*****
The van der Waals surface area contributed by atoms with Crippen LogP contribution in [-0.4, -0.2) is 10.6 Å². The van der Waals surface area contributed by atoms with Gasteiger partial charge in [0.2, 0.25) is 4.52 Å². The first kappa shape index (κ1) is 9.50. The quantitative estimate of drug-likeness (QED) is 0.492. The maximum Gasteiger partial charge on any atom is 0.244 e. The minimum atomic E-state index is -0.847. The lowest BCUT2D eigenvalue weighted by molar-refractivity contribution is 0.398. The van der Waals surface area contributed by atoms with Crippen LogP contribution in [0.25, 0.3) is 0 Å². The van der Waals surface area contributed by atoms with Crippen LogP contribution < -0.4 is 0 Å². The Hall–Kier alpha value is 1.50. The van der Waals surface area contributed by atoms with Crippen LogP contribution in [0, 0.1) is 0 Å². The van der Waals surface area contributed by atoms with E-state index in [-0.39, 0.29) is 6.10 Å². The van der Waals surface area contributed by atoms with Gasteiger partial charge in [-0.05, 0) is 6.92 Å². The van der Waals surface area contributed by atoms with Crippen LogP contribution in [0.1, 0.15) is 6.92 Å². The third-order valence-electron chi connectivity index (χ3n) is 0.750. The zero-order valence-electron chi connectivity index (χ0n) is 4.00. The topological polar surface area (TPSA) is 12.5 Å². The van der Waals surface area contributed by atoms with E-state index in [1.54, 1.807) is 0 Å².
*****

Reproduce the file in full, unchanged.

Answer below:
The van der Waals surface area contributed by atoms with Crippen LogP contribution in [-0.4, -0.2) is 10.6 Å². The van der Waals surface area contributed by atoms with Gasteiger partial charge in [0.2, 0.25) is 4.52 Å². The first kappa shape index (κ1) is 9.50. The quantitative estimate of drug-likeness (QED) is 0.492. The maximum Gasteiger partial charge on any atom is 0.244 e. The minimum atomic E-state index is -0.847. The lowest BCUT2D eigenvalue weighted by molar-refractivity contribution is 0.398. The van der Waals surface area contributed by atoms with Crippen LogP contribution in [0.25, 0.3) is 0 Å². The van der Waals surface area contributed by atoms with Crippen LogP contribution < -0.4 is 0 Å². The Hall–Kier alpha value is 1.50. The van der Waals surface area contributed by atoms with Crippen LogP contribution in [0, 0.1) is 0 Å². The van der Waals surface area contributed by atoms with E-state index in [-0.39, 0.29) is 6.10 Å². The van der Waals surface area contributed by atoms with Gasteiger partial charge in [-0.05, 0) is 6.92 Å². The van der Waals surface area contributed by atoms with Crippen LogP contribution in [0.1, 0.15) is 6.92 Å². The third-order valence-electron chi connectivity index (χ3n) is 0.750. The zero-order valence-electron chi connectivity index (χ0n) is 4.00. The topological polar surface area (TPSA) is 12.5 Å². The van der Waals surface area contributed by atoms with E-state index in [1.54, 1.807) is 0 Å².